By Amie Parnes and Russell Berman - 04/04/12 12:19 AM EDT
President Obama delivered an election-year assault on Republicans on Tuesday for pushing a “Trojan horse” budget plan that he said outlines a “radical vision” for the future of the United States.
In a clear sign that the general election is under way, the president, in the address, criticized Mitt Romney by name for the first time and mocked House Republicans for creating a “laughable” budget that “makes the Contract With America look like the New Deal.”
“It is a prescription for decline,” Obama added.
The broadside was the latest in a series of addresses delivered over the presidential seal that have sounded like campaign speeches, and it drew an immediate and aggressive rebuttal from leading Republicans, who denounced Obama’s handling of the economy and the debt.
Rep. Paul RyanPaul RyanClinton maps out first 100 days Why a bill about catfish will show whether Ryan's serious about regulatory reform Trump is right about one thing MORE (R-Wis.), the architect of the GOP budget that Obama assailed, said the president has “chosen tired and cynical political attacks as he focuses on his own reelection.”
“History will not be kind to a president who, when it came time to confront our generation’s defining challenge, chose to duck and run,” Ryan said. “The president refuses to take responsibility for the economy and refuses to offer a credible plan to address the most predictable economic crisis in our history.”
Obama pivoted firmly toward the general election in the roughly 40-minute speech, linking Romney to a policy blueprint that Democrats believe will be a significant liability for GOP candidates in the fall.
“One of my potential opponents, Gov. Romney, has said that he hoped a similar version of this plan from last year would be introduced as a bill on day one of his presidency,” Obama said. “He said that he’s very supportive of this new budget. And he even called it marvelous, which is a word you don’t often hear when it comes to describing a budget.
“It’s a word you don’t often hear generally,” Obama said to laughter.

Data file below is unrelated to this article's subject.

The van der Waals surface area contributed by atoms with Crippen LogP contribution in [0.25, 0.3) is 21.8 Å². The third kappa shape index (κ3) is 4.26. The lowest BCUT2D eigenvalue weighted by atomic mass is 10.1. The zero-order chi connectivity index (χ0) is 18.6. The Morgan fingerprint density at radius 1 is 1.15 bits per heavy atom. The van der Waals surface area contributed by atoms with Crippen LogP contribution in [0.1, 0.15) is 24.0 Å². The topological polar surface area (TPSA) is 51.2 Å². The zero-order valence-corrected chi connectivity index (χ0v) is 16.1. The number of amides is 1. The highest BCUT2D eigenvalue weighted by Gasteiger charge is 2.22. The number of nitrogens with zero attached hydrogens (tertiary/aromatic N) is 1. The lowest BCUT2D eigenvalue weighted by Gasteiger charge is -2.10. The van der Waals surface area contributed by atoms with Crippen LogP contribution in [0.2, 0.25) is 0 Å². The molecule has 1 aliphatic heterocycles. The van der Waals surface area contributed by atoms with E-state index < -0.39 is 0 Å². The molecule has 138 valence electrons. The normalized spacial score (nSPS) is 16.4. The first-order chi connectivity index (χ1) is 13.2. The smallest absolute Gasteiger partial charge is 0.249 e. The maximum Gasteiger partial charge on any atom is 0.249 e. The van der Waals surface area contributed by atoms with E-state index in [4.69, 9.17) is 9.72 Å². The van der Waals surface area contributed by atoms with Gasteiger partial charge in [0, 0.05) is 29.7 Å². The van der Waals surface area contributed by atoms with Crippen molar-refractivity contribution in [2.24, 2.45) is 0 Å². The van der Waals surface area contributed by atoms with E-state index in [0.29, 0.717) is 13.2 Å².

House Speaker John BoehnerJohn BoehnerClinton maps out first 100 days The Hill's 12:30 Report Boehner on Cruz: 'Lucifer is back' MORE (R-Ohio) slammed the president for taking “partisan potshots” and said he has “chosen to campaign rather than govern.”
“Instead of reaching across the aisle to enact the changes needed to restore America’s prosperity, the president has resorted to distortions … and recommitted himself to policies that have made our country’s debt crisis worse,” BoehnerJohn BoehnerClinton maps out first 100 days The Hill's 12:30 Report Boehner on Cruz: 'Lucifer is back' MORE said in a statement.
“He’s so unserious about our country’s problems that he’s offered a budget that failed to garner a single vote in the U.S. House of Representatives or the U.S. Senate. And his own party leadership in the Senate hasn’t passed a budget in more than 1,000 days.”
Obama saved his sharpest barbs for the Republican Party, which he accused of lacking “humility” and “doubling down” on failed economic policies.
He unleashed an extended attack on “trickle-down economics,” and made plain — as he did in a speech in Kansas late last year — that income inequality and economic populism will be central to his reelection message.
Casting his own agenda as “centrist,” Obama argued, both during the speech and in a subsequent question-and-answer session, that the Republican Party has veered sharply to the right.
“Instead of moderating their views even slightly,” Obama said, “the Republicans running Congress right now have doubled down and proposed a budget so far to the right it makes the Contract With America look like the New Deal.”
He highlighted the tax-increasing budget deals that Ronald Reagan signed in the 1980s and said the conservative icon “could not get through a Republican primary today.”
The Ryan budget cleared the House on Thursday in a 228-191 party-line vote, setting up an election-year contrast with Democrats on spending and the debt. The budget would shave off about $5 trillion more than the president’s 2013 proposal and would create a “premium support” option to help future Medicare recipients obtain private insurance.
Boehner last week said the Ryan plan is a “vision” of how the party would govern should it secure control of the House and Senate in November.
After the plan was passed in the House, the White House attacked Republicans in a statement, saying they “banded together to shower millionaires and billionaires with a massive tax cut paid for by ending Medicare as we know it.”
But a fight over spending and the deficit is one the GOP is eager to have, and Republican leaders responded swiftly and aggressively to Obama’s rebuke.
The chairman of the House GOP conference, Rep. Jeb Hensarling (Texas), who co-chaired the failed deficit “supercommittee” last fall, said the president was “unhinged” and engaged in “fear-mongering.”
— Posted at 1:56 p.m. and updated at 8:19 p.m.